Fees set to go up at state colleges
Students who attend most Massachusetts state universities will have to dig deeper in their wallets for the next academic year as schools increase annual fees.
Eight of the nine state universities have approved fee hikes averaging about 6 percent, a Globe review has found.
College affordability advocates say that the increases, which coincide with a 4.9 percent fee increase for campuses in the separate
UMass system, will add to the financial burden on students from low-income families. University officials counter that a decline in state funding has left them with no other option to cover growing operational costs.
“We put a lot of resources into student success programs, hiring faculty, and prioritizing student retention,” said Fred Clark, executive vice president of Bridgewater State University, which has approved a 6.6 percent student-fee increase for next year. “And that costs a lot of money.”
For a student at Bridgewater State, the increase will mean an extra $500 next year. That will bring the annual cost for an in-state student — including tuition, fees, and room and board — to $18,645.
Much of the additional money will help finance Bridgewater’s new $100 million science building and pay the salaries of new professors hired under the university’s faculty expansion plan, Clark said. About a quarter of the new fee money will be used for financial aid, in addition to a wide variety of university activities.
The eight state universities raising fees for the 2012-2013 academic year are: Bridgewater State, Fitchburg State, Framingham State, Massachusetts College of Art and Design, Massachusetts College of Liberal Arts, Mass. Maritime, Salem State, and Worcester State. It remained unclear whether Westfield State was pursuing an increase.
Unlike the five-campus
UMass system, whose fee hikes must be approved by an appointed Board of Trustees, the state universities can sign off on increases themselves.
In the past decade, fees at the state universities have more than tripled, to an average of $6,373 for the 2010-2011 academic year, according to the state Department of Higher Education. Costs for room and board have also steadily increased, but annual tuition, set by the state, has largely remained steady over that time, and is still under $1,000 at most schools.
“The state hasn’t really increased financial aid allocations for public higher education in the last decade,” Clark said. “We’re trying to make up the difference.”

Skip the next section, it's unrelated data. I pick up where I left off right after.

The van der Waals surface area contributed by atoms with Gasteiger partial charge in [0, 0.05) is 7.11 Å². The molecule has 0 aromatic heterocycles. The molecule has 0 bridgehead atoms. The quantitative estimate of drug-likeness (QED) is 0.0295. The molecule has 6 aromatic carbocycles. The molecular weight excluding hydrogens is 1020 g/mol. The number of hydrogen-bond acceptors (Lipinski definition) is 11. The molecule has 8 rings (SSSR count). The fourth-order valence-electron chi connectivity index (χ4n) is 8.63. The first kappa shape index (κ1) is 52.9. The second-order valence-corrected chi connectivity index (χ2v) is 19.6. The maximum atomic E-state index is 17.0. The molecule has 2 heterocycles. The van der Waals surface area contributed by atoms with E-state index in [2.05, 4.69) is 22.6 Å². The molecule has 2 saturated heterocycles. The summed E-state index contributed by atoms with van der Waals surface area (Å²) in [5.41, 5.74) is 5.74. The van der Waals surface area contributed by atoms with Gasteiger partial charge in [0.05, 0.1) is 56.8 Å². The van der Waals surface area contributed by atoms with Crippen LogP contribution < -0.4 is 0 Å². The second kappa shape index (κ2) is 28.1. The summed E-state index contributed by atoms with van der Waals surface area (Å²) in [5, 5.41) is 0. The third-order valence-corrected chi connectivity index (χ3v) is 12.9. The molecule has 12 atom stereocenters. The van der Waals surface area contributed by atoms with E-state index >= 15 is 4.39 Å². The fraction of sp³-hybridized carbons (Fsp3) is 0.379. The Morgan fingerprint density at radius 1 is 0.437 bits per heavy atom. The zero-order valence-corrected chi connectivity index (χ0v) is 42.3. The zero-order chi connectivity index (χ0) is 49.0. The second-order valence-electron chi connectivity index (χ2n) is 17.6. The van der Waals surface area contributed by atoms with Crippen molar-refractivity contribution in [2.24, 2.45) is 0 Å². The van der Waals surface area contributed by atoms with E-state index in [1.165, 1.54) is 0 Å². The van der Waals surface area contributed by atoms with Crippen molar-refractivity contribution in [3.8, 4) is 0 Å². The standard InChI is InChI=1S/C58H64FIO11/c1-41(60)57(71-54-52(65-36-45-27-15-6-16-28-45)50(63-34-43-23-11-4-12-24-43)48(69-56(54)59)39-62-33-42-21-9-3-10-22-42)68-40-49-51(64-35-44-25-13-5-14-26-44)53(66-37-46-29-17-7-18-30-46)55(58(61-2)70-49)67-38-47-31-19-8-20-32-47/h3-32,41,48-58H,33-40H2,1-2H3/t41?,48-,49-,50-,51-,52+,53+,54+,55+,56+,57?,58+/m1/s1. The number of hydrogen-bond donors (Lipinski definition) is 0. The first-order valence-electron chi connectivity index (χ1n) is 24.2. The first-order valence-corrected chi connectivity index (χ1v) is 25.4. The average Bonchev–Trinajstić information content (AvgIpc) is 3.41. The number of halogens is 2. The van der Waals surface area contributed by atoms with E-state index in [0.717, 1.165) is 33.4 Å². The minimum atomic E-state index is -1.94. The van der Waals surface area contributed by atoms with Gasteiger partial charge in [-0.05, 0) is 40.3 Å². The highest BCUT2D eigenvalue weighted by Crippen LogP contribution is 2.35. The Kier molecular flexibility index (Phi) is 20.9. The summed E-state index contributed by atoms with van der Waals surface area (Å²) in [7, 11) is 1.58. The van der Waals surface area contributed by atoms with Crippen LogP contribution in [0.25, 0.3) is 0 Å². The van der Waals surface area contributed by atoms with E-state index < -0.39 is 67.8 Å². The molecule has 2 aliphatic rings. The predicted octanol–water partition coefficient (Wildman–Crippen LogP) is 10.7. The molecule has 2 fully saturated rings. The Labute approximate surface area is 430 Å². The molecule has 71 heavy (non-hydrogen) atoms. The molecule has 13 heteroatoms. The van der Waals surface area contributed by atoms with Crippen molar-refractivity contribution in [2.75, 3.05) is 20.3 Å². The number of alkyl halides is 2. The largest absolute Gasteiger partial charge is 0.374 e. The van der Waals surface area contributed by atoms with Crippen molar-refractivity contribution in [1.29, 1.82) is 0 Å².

Heather Johnson, spokeswoman for the state’s executive office for education, said that “keeping public higher education affordable and within reach of all Massachusetts students is key to future growth, and the governor knows there is more to be done on that front. As the Commonwealth’s economy continues to recover, we remain hopeful that we will be able to support an even greater investment in our public higher education system.”
Earlier this month, Governor Deval Patrick clashed with UMass officials over the system’s 4.9 percent fee hike, saying it was coming at a “crummy time” for Bay State families still struggling with the lingering effects of the economic slowdown.
Of the colleges not in the UMass system, the largest increase is at MassArt, which has approved a 7.2 percent hike.
Like many of the schools instituting fee hikes, MassArt says it will counter the move by committing an additional $700,000 to financial aid, a 28 percent increase from last year, according to a university spokeswoman.
Worcester State, which has signed off on a $500 fee increase (or about 6.6 percent) for the fall, also plans to raise financial aid.
“There was little choice, given the fact that funding from the Commonwealth has fallen 23 percent since 2003, and we remain committed to academic excellence,” said Lea Ann Scales, assistant vice president for public relations and marketing at Worcester State. “The university trustees don’t do this lightly.’’
Bob Giannino-Racine, CEO of Access, a nonprofit financial-aid counseling service based in Boston, said fee increases are especially tough on students paying their own way.
“When fees increase but tuition stays flat, many students don’t realize that their cost of education is rising,” he said.
But Joel Devine, 19, who will be a sophomore at Bridgewater in the fall, is acutely aware of the rising price of a college education.
“I only applied to Bridgewater because it was cheaper,” said Devine, a criminal justice major from Mansfield.
He said he is paying for school himself and he took on a full-time landscaping job this summer to help cover the costs. But with the fee increase, he said, he may need to borrow money to attend next semester.
“It’s not that big of an issue for me because I’m only there for the fall semester, and then I’m going into the Marine Corps,” he said, adding that he plans to return to school after his military service.